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Metamorphism


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Rebecca
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« Reply #15 on: May 29, 2007, 11:31:28 pm »


Metamorphic textures are either granular or foliated. Here we examine only the foliated types.

    Foliation - any planar set of minerals, or banding of mineral concentrations, especially the planar structure that results from flattening of the mineral grains, like micas.

      Most Metamorphic rocks form in the influence of a directed stress field. Because of this they develop conspicuous directional textures. For example, the top illustration to the right shows the stress field before application (arrows), with the mineral grains randomly oriented. As metamorphism proceeds, the sheet structure silicates (flat minerals with basal cleavage) such as mica (biotite and muscovite) and chlorite start to grow. The sheets orient themselves perpendicular to the direction of maximum stress. The new parallel mineral flakes produce a planar texture called foliation. (from the Latin folium - leaf). Foliation can be subtle or pronounced depending on the degree of metamorphism.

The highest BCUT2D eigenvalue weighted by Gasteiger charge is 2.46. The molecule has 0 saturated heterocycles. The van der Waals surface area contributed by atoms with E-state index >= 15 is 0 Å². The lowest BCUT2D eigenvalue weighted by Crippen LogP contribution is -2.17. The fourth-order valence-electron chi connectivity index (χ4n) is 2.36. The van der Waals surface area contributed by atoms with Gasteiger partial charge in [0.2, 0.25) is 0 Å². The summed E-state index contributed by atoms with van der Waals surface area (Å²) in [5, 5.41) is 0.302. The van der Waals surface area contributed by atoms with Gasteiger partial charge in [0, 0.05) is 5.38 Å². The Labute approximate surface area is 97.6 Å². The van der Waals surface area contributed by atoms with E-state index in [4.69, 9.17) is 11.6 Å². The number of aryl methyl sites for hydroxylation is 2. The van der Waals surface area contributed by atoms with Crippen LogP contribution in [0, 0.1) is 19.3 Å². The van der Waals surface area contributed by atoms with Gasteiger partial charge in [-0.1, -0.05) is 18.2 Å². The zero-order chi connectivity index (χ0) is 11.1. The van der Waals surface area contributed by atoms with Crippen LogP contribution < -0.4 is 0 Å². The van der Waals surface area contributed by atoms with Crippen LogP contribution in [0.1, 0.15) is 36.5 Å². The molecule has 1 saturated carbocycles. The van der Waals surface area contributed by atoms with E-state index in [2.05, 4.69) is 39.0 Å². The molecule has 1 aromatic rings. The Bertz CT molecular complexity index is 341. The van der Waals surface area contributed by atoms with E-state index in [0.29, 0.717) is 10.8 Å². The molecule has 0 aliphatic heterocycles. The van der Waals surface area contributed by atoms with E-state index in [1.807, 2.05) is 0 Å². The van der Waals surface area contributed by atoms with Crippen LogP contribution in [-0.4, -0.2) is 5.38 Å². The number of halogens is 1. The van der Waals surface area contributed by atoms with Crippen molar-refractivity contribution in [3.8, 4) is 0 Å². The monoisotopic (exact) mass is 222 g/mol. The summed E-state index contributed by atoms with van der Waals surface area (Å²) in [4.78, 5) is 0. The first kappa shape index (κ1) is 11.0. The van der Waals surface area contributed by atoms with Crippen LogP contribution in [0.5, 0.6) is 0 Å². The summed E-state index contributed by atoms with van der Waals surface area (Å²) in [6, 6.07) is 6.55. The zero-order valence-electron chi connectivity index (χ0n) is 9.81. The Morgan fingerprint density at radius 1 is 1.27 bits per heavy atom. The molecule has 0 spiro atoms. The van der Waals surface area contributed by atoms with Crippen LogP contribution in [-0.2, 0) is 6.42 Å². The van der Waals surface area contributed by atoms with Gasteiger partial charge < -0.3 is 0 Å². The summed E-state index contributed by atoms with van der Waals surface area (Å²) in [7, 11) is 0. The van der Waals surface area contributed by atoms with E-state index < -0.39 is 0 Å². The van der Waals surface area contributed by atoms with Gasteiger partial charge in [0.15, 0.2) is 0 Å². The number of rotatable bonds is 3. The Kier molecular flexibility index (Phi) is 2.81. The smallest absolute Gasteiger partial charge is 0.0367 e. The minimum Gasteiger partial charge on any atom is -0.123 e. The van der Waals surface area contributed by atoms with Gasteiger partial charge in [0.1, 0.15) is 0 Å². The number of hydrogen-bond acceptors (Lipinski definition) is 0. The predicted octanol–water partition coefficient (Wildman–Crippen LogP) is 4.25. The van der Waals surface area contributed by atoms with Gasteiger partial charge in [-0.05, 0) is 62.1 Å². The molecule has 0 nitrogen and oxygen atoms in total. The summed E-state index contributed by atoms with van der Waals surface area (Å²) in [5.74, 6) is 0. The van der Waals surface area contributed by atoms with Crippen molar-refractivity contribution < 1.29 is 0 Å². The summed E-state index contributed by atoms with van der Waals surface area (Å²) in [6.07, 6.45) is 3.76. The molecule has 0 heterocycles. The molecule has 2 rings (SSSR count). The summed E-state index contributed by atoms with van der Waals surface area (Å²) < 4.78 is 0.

The foliated textures develop in the sequence listed below as temperature and pressure increases. Here we just define the textures. Below are descriptions and illustrations of how each texture develops.

Slaty cleavage - a pervasive, parallel foliation (layering) of fine-grained platy minerals (chlorite) in a direction perpendicular to the direction of maximum stress. Produces the rocks slate and phyllite.

Schistosity - the layering in a coarse grained, crystalline rock due to the parallel arrangement of platy mineral grains such as muscovite and biotite. Other minerals present are typically quartz and feldspar, plus a variety of other minerals such as garnet, staurolite, kyanite, sillimanite.

Mineral Banding (Gneiss) - The layering in a rock in which bands or lenses of granular minerals (quartz and feldspar) alternate with bands or lenses in which platy (mica) or elongate (amphibole) minerals predominate.


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